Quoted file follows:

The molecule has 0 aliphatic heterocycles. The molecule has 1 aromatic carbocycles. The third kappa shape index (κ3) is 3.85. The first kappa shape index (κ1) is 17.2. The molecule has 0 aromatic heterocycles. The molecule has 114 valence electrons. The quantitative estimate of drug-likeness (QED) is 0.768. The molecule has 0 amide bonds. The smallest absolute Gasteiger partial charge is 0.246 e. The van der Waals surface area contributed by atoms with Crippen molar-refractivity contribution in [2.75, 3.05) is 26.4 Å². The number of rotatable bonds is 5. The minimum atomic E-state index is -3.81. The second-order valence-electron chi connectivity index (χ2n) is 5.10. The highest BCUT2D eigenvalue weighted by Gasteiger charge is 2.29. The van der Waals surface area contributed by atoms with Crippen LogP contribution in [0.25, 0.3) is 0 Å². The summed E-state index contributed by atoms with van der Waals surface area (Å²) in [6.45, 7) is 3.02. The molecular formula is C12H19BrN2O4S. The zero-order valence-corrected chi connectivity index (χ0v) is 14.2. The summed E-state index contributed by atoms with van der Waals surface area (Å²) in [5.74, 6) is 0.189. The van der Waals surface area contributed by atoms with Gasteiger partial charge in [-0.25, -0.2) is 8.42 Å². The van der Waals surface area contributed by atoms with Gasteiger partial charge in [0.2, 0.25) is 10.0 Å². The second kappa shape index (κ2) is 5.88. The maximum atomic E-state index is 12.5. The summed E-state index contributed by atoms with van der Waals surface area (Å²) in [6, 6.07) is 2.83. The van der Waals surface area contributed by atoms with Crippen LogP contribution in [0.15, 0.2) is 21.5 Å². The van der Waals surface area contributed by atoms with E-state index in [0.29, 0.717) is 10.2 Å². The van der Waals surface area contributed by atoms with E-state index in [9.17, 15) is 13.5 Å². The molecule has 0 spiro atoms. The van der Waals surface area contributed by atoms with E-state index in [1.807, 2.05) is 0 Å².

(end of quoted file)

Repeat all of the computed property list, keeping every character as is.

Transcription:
The molecule has 0 aliphatic heterocycles. The molecule has 1 aromatic carbocycles. The third kappa shape index (κ3) is 3.85. The first kappa shape index (κ1) is 17.2. The molecule has 0 aromatic heterocycles. The molecule has 114 valence electrons. The quantitative estimate of drug-likeness (QED) is 0.768. The molecule has 0 amide bonds. The smallest absolute Gasteiger partial charge is 0.246 e. The van der Waals surface area contributed by atoms with Crippen molar-refractivity contribution in [2.75, 3.05) is 26.4 Å². The number of rotatable bonds is 5. The minimum atomic E-state index is -3.81. The second-order valence-electron chi connectivity index (χ2n) is 5.10. The highest BCUT2D eigenvalue weighted by Gasteiger charge is 2.29. The van der Waals surface area contributed by atoms with Crippen LogP contribution in [0.25, 0.3) is 0 Å². The summed E-state index contributed by atoms with van der Waals surface area (Å²) in [6.45, 7) is 3.02. The molecular formula is C12H19BrN2O4S. The zero-order valence-corrected chi connectivity index (χ0v) is 14.2. The summed E-state index contributed by atoms with van der Waals surface area (Å²) in [5.74, 6) is 0.189. The van der Waals surface area contributed by atoms with Gasteiger partial charge in [-0.25, -0.2) is 8.42 Å². The van der Waals surface area contributed by atoms with Gasteiger partial charge in [0.2, 0.25) is 10.0 Å². The second kappa shape index (κ2) is 5.88. The maximum atomic E-state index is 12.5. The summed E-state index contributed by atoms with van der Waals surface area (Å²) in [6, 6.07) is 2.83. The van der Waals surface area contributed by atoms with Crippen LogP contribution in [0.15, 0.2) is 21.5 Å². The van der Waals surface area contributed by atoms with E-state index in [0.29, 0.717) is 10.2 Å². The van der Waals surface area contributed by atoms with E-state index in [9.17, 15) is 13.5 Å². The molecule has 0 spiro atoms. The van der Waals surface area contributed by atoms with E-state index in [1.807, 2.05) is 0 Å².